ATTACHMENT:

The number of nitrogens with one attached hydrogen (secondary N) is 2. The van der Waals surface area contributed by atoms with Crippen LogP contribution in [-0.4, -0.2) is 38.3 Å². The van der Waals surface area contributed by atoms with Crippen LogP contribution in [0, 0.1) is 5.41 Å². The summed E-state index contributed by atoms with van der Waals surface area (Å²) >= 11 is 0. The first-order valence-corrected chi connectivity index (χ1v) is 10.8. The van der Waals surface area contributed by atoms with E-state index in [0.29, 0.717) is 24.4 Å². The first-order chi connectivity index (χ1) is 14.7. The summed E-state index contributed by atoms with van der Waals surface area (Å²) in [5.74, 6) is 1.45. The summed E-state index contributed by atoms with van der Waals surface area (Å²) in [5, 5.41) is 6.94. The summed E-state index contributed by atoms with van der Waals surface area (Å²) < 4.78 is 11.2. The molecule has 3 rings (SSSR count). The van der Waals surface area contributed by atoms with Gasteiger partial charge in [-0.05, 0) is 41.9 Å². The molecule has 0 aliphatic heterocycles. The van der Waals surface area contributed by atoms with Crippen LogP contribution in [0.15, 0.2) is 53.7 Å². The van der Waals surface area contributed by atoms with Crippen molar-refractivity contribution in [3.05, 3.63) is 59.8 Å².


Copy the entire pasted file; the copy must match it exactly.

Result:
The number of nitrogens with one attached hydrogen (secondary N) is 2. The van der Waals surface area contributed by atoms with Crippen LogP contribution in [-0.4, -0.2) is 38.3 Å². The van der Waals surface area contributed by atoms with Crippen LogP contribution in [0, 0.1) is 5.41 Å². The summed E-state index contributed by atoms with van der Waals surface area (Å²) >= 11 is 0. The first-order valence-corrected chi connectivity index (χ1v) is 10.8. The van der Waals surface area contributed by atoms with E-state index in [0.29, 0.717) is 24.4 Å². The first-order chi connectivity index (χ1) is 14.7. The summed E-state index contributed by atoms with van der Waals surface area (Å²) in [5.74, 6) is 1.45. The summed E-state index contributed by atoms with van der Waals surface area (Å²) in [5, 5.41) is 6.94. The summed E-state index contributed by atoms with van der Waals surface area (Å²) < 4.78 is 11.2. The molecule has 3 rings (SSSR count). The van der Waals surface area contributed by atoms with Gasteiger partial charge in [-0.05, 0) is 41.9 Å². The molecule has 0 aliphatic heterocycles. The van der Waals surface area contributed by atoms with Crippen LogP contribution in [0.15, 0.2) is 53.7 Å². The van der Waals surface area contributed by atoms with Crippen molar-refractivity contribution in [3.05, 3.63) is 59.8 Å².